Also known as an intrauterine device, an IUD is a hormone-releasing device that works by releasing progestin. This helps to thin the lining of the uterus, which means there will be less lining to shed during menstruation. Though many women relate IUD to a form of contraception, it is also approved by the FDA as a treatment for heavy menstrual bleeding.
As an effective treatment for heavy bleeding during menstruation, endometrial ablation requires no surgical incisions. Instead, a small tool is inserted into the vagina in order to remove the lining of the uterus (endometrium). There are several different methods used for endometrial ablation, such as extreme cold, heated fluids, microwave energy, and radiofrequency energy.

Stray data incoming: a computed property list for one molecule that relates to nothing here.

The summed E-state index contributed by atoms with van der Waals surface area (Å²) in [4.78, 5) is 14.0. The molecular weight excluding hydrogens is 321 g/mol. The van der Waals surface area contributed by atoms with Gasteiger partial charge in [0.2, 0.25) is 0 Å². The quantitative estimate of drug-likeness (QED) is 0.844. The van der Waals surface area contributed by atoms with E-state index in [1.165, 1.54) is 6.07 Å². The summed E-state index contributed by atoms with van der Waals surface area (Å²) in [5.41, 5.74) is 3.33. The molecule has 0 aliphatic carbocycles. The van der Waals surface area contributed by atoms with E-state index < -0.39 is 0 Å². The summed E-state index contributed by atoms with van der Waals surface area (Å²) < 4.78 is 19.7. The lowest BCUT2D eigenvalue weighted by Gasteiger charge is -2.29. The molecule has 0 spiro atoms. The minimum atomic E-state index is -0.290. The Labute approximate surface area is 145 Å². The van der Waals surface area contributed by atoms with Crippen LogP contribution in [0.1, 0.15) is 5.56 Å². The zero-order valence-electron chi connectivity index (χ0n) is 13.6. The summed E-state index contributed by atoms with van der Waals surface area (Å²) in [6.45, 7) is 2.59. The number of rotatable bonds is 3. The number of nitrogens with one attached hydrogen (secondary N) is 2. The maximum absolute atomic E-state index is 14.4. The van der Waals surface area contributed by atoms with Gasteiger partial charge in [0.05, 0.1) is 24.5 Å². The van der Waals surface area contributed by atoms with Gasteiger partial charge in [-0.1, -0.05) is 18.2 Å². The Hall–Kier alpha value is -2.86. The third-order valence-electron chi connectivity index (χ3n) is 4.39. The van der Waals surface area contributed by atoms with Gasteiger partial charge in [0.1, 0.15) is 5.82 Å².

What to Expect
At Women's Health at Valley View, we work with patients to understand their existing symptoms and concerns before offering a customized treatment plan. Through proper diagnostic testing, we can also work to identify what may be causing your symptoms in order to better treat you.
Learn About Your Options
Heavy menstrual bleeding can greatly affect a woman's quality of life. Thankfully, our team of experienced OB/GYNs at Women's Health at Valley View can offer various solutions to treat the condition for women of all ages. Schedule a consultation at one of our Colorado locations to learn more about how we can help.